President Obama is hoping to win over Republican lawmakers on a budget deal through personal appeals, placing a series of phone calls this week in hopes of rallying bipartisan support.

On Tuesday, Obama phoned Sen. Lindsey GrahamLindsey Olin GrahamDHS chief takes heat over Trump furor Overnight Defense: GOP chair blames Dems for defense budget holdup | FDA, Pentagon to speed approval of battlefield drugs | Mattis calls North Korea situation 'sobering' Bipartisan group to introduce DACA bill in House MORE (R-S.C.), a key conservative voice in the upper chamber. Graham told NBC News he was "very encouraged" by the brief conversation, a sign the president's outreach efforts to top Republicans could be gaining traction.

Graham also told reporters that he would be open to increased revenues — a key aspect of the president's proposal — if it was accompanied by a significant overhaul of entitlement programs like Medicare and Social Security.

Earlier this week, Obama spoke with Sen. Rob PortmanRobert (Rob) Jones PortmanFlake's anti-Trump speech will make a lot of noise, but not much sense Top GOP candidate drops out of Ohio Senate race Overnight Tech: Regulators to look at trading in bitcoin futures | Computer chip flaws present new security problem | Zuckerberg vows to improve Facebook in 2018 MORE (R-Ohio), the former White House budget director under President George W. Bush, who is considered among his party's top financial experts. Obama also reportedly spoke with Sen. Susan CollinsSusan Margaret CollinsDemocrats search for 51st net neutrality vote Overnight Tech: States sue FCC over net neutrality repeal | Senate Dems reach 50 votes on measure to override repeal | Dems press Apple on phone slowdowns, kids' health | New Android malware found Overnight Regulation: Dems claim 50 votes in Senate to block net neutrality repeal | Consumer bureau takes first step to revising payday lending rule | Trump wants to loosen rules on bank loans | Pentagon, FDA to speed up military drug approvals MORE (R-Maine), a key centrist vote, along with budget hawks like Sens. Bob CorkerRobert (Bob) Phillips CorkerSenate campaign fundraising reports roll in Congress should take the lead on reworking a successful Iran deal North Korea tensions ease ahead of Winter Olympics MORE (R-Tenn.) and Tom CoburnThomas (Tom) Allen CoburnRepublicans in Congress shouldn't try to bring back earmarks Republicans should know reviving earmarks is a political nightmare Former GOP senator: Trump has a personality disorder MORE (R-Okla.).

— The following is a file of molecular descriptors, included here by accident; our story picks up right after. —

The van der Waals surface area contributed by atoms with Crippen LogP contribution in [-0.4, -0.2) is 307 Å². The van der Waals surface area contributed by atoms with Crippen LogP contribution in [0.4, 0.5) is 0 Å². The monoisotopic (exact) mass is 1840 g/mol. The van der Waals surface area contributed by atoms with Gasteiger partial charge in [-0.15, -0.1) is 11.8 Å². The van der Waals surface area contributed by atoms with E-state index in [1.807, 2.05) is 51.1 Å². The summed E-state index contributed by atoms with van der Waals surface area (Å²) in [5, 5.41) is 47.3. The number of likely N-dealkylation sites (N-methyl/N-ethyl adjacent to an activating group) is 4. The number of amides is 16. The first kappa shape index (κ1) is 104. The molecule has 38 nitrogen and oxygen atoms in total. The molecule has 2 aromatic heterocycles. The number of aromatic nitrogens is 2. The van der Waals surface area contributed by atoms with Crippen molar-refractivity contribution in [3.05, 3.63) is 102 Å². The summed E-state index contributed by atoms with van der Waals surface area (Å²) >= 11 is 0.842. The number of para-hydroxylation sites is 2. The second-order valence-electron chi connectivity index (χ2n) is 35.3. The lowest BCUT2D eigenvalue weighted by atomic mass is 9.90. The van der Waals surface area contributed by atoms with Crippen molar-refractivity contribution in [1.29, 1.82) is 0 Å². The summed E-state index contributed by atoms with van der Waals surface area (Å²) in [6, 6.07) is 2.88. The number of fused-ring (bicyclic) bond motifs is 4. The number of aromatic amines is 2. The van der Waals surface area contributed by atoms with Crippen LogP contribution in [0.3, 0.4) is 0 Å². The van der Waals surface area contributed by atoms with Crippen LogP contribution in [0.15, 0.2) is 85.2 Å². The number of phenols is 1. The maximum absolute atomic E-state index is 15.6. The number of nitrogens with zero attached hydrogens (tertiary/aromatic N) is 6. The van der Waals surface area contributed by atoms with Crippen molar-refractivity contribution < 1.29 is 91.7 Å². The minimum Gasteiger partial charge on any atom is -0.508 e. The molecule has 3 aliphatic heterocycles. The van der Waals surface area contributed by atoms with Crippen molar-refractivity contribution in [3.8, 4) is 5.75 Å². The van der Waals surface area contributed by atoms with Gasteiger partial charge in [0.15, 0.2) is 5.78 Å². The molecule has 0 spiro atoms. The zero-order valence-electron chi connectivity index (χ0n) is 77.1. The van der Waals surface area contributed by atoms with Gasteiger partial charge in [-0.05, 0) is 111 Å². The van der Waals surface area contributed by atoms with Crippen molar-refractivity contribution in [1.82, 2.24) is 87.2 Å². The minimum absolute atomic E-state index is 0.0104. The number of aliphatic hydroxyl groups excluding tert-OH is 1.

White House press secretary Jay Carney said Tuesday that Obama hoped to work with legislators "interested in common-sense solutions."

"The president is engaging with lawmakers in the hope that we can move forward in a balanced way, because he believes and knows that there are Republicans who agree with the vast majority of the American people -- with the majority of Republicans in the country, with the majority of independents in the country -- that we should do this in a balanced way, that we should include revenues, as well as entitlement cuts, spending cuts, when we further reduce our deficit, and so he's looking for solutions," Carney said.

Carney also hinted that the president's more aggressive tact may be borne out of frustration with Republican leadership in Congress.

"You know, thus far we have not seen from the leadership, an interest in taking up balance as an approach to dealing with our fiscal challenges," Carney said.

The feeling is likely mutual. Following the "fiscal-cliff" negotiations in January, Speaker John BoehnerJohn Andrew BoehnerDems face hard choice for State of the Union response Even some conservatives seem open to return to earmarks Overnight Finance: Trump, lawmakers take key step to immigration deal | Trump urges Congress to bring back earmarks | Tax law poised to create windfall for states | Trump to attend Davos | Dimon walks back bitcoin criticism MORE (R-Ohio) pledged that he would no longer engage in one-on-one negotiations with the White House. Last month, Senate Minority Leader Mitch McConnellAddison (Mitch) Mitchell McConnellSessions: 'We should be like Canada' in how we take in immigrants NSA spying program overcomes key Senate hurdle Overnight Finance: Lawmakers see shutdown odds rising | Trump calls for looser rules for bank loans | Consumer bureau moves to revise payday lending rule | Trump warns China on trade deficit MORE (R-Ky.) told reporters her was "not interested" in last-minute negotiations to avert the sequester.

“Read my lips: I’m not interested in an 11th-hour negotiation," McConnell said.

Obama has not spoken to McConnell in his latest push, although he did host the Senate leader at the White House on Friday to discuss the sequester. But the Republicans who have been contacted have seemed generally positive when discussing the administration's effort.

"It's a start," Sen. Roy BluntRoy Dean BluntGOP senators eager for Romney to join them Senate GOP wary of ending Russia probes, despite pressure GOP on precipice of major end-of-year tax victory MORE (R-Mo.) told The Wall Street Journal on Monday.

A spokesman for Collins echoed the optimism.

"Sen. Collins said they had a good discussion about the need for a bipartisan agreement on several critical issues including the unsustainable, $16.6 trillion debt and sequestration," Kelley said. "She encouraged further discussions of a substantive nature."